What does all this mean? Admittedly, not much. It’s anecdote rather than data, and I’m posting it more because it amuses me than because it’s particularly persuasive. In fact if you remove the anomalous data point that is our Nature monograph, the slope becomes positive — although it’s basically meaningless, given that all my publications cluster in the 0–2.21 range. But then that’s the point: pretty much any data based on impact factors is meaningless.



10 Responses to “Correlation of impact factor and citations: a personal case-study”

  1. Samuel Says:

    The impact factor off a journal, in fact any journal level metric, should be understood as a measure of the quality of the journals processes. That is, it is a measure of how effective the journal is at choosing its editorial board and its peer reviewers, and how effectively the journal’s workflow process allows them to work together to collectively assess the quality of papers.

    You would not expect any individual paper to necessarily have high citations because it is quite possible for a paper to be high quality but not garner high citations for essentially accidental reasons – perhaps, for example, it is ahead of its time, or in an area that is not currently attracting a lot of attention.

    A paper in Nature, for example, had a lot of very highly qualified people look at it and say collectively that they thought it was a paper worthy of being in Nature. We judge the quality of their assessment by knowing that they have a track record of identifying important papers – their journal has a high IF – however this does not mean that every single paper they identify is going to have higher citations, or that they are failing if some papers are not cited at all.

    By the way, the above argument is to clarify the value of journal level metrics – I am not say that the IF is the best possible journal level metric, indeed there are any number of valid criticisms you could make of the way in which it is calculated, most importantly I think it is too sensitive to outliers. But that is an aside, the point is that journal level metrics have real value, something to consider given how often article level metrics are held out as a holy grail.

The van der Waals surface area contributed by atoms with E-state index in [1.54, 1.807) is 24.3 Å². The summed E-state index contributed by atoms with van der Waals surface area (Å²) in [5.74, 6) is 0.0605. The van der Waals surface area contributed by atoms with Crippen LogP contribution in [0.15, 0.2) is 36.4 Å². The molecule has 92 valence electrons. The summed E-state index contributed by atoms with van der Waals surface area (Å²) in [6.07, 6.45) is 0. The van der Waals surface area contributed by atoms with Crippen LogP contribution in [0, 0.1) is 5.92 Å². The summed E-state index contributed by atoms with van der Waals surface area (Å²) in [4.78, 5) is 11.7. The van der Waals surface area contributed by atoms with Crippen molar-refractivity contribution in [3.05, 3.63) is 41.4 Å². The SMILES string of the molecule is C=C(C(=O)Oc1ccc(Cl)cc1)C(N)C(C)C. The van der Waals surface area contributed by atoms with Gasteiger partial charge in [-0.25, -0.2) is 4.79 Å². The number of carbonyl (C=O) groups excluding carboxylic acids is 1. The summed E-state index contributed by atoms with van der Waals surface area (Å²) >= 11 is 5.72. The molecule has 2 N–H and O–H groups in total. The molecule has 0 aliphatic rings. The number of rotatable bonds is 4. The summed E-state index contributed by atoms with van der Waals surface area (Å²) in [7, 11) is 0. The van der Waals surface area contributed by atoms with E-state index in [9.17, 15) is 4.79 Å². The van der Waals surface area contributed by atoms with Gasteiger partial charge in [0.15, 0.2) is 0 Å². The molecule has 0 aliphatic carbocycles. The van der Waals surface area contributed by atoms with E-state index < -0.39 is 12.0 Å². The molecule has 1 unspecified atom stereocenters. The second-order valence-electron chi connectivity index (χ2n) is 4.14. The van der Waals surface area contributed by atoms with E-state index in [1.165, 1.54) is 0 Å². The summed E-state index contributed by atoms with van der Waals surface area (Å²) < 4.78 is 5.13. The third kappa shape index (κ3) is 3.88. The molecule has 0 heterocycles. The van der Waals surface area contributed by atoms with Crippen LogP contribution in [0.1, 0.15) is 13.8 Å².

2. Mike Taylor Says:

    Thanks for this, Samuel. But no:

    The impact factor off a journal, in fact any journal level metric, should be understood as a measure of the quality of the journals processes.

    The impact factor of a journal can only be understood as a measure of what the impact factor of the journal is. That’s all. It’s an arbitary, irreproducible, negotiable number that is subject to gaming both outright and more subtle. For a breakdown, see PLOS Medicine’s classic paper The Impact Factor Game — in particular this part:

    During the course of our discussions with Thompson Scientific, PLoS Medicine’s potential impact factor — based on the same articles published in the same year — seesawed between as much as 11 (when only research articles are entered into the denominator) to less than 3 (when almost all article types in the magazine section are included, as Thomson Scientific had initially done—wrongly, we argued, when comparing such article types with comparable ones published by other medical journals).

    Your contention that “a paper in Nature, for example, had a lot of very highly qualified people look at it and say collectively that they thought it was a paper worthy of being in Nature” comes at a rather delightful time, an hour or so after my attention was drawn to this graph in a Nature article published in June this year:

    It plots the probability P against not-P (in other words, x against 1-x) and — amazingly! — gets a straight line. The editorial and review process that allowed this through (not to mention the authorial process) is laughable.

  3. 220mya Says:

    You don’t account for time though – the longer a paper has been published, the more time it has to accrue citations. So one should ideally be normalizing for this.